When Denmark decided to replace its M1910/21 Bergmann service pistols, it did not have to look far for a very high-quality option. The Swiss military was just concluding several years of handgun trials that had culminated in the SIG P210. This was an extremely well-made weapon, arguably the highest quality service pistol ever widely adopted. Based on the French 1935A pistol designed by Charles Petter, the 210 is a single-stack 9x19mm pistol with an 8-round magazine, a single action trigger and exposed hammer. The slide rails run the full length of the frame to improve accuracy, and the fire control group is a self-contained removable unit like the 1935A and Soviet TT33. Denmark adopted the gun as the m/49 in 1949, and would purchase a total of just under 27,000 of them. In 1995 many were surplussed, and purchased by Hammerli for retain resale.
Dozens of countries around the world received M1 Garand rifles from the United States in the decades after World War Two, and Denmark was one of those that not only got some rifle but went so far as to formally adopt the M1 as its post-war standard. The US and Denmark signed a mutual defense agreement in 1950 which coincided with Danish adoption of the M1 as the 7.62mm Gevaer M/50. They receiver 20,000 rifles on load, and by 1964 would purchase another 49,000 from the US (including 1,000 M1D snipers). They also purchased 20,000 rifles from Italy, who had been chosen to be the official NATO supplier of new M1s. These were made by Beretta and Breda, and have an interesting set of Danish markings on the receivers, unlike the surplus American rifles. Unlike some other countries, Denmark opted not to convert its M1s to 7.62mm NATO, and eventually replaced them in 1975 with the G3 (although is would take more than 20 years before the M1s would be sold as surplus).
Madsen maskinpistol model 1950
The M50 was one of a series of submachine guns developed and marketed by the Danish Madsen company after World War II. The first was the M46 (1946), followed by M50 and the M53. Each version was progressively a bit better than the last, but they never sold particularly well because of the easy and cheap availability of war surplus arms.
Madsen maskingevær M.1950
Det viste våben er portogisisk, men helt identisk med den danske
The Madsen LMG is of particular interest to me because it is both a very mechanically unusual design and also a very early successful design. Madsen light machine guns were first used in combat in the Russo-Japanese War, saw use in both World Wars, and continued to be used by various forces (the Brazilian police being a notable example) until quite recently. Mechanically, the Madsen is a falling block type of action, which allows it to use a very short receiver (since there is no need for space for a bolt to travel forward and backward). Today I figured we would spend time pulling apart a live registered Madsen (a dealer sample, unfortunately) to examine its working parts.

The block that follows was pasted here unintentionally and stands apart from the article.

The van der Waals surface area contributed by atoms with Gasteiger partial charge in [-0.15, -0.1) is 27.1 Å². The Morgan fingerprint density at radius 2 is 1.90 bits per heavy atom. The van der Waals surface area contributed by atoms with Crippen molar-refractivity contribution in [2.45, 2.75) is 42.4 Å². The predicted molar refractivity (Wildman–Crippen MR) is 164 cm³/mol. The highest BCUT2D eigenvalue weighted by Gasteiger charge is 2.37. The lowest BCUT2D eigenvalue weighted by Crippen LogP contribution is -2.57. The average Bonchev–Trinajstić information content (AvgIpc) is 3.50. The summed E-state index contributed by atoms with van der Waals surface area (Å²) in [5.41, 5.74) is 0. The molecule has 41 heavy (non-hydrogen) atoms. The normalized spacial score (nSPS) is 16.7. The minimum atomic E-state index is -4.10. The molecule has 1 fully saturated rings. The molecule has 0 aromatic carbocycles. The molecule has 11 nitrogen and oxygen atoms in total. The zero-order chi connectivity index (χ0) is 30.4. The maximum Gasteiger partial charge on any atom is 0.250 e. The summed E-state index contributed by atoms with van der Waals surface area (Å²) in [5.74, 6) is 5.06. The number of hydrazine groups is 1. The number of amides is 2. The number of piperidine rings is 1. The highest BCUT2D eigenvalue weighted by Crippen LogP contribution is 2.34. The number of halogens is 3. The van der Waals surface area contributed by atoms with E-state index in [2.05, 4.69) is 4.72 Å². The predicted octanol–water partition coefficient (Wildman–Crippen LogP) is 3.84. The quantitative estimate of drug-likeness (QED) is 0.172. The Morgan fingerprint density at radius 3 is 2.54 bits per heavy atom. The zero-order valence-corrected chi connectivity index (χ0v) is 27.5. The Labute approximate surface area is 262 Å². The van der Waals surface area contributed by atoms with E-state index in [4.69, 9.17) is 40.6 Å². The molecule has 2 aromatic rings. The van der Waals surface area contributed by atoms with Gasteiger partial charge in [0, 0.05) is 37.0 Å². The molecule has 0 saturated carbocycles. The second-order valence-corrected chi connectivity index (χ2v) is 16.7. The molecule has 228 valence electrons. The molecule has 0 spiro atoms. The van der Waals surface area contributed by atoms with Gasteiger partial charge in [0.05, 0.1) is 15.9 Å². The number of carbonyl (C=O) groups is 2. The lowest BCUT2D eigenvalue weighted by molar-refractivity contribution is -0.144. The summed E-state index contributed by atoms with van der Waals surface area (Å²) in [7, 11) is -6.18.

We have looked at a couple different Madsen light machine guns previously, but until today I have not had the chance to do any shooting with a fully automatic example of one. So I am taking this 1924 Bulgarian contract example out to the range wth some ammo! The Madsen is a really interesting gun for several reasons, both historically and mechanically. It was the first light machine gun actually put into real combat use, seeing service in the Russo-Japanese War. It would go on to be used in World War One, World War Two, and too many smaller conflicts to count, right through to staying in service with Brazilian police units into the 1990s if not 2000s. A service life that long would be impressive for any machine gun, but particularly so for such an early an unusual design. Mechanically, the Madsen is best described as a short recoil falling block action. It uses a top-mounted magazine which is offset to the left, and which has no feed lips (they are machined into the receiver instead). Cartridges are pushed laterally into the action by a rotary block below the magazine, and then rammed into the chamber by a long swinging arm (definitely take a look at my previous video on the Madsen disassembly to see how this works in detail). The breechblock pivots at the rear and drops down to lock behind the cartridge when firing. It does fire from an open bolt, although the semiautomatic conversions available in th eUS are converted to closed-bolt operation. Firing the Madsen, it is clear that one is working with an early design. The grip is not nearly as comfortable and intuitive as later guns, and the trigger pull is rather heavy. It remains a durable and effective weapon, however, with its unique eccentricities standing in for the polish that would come with later guns like the ZB-26.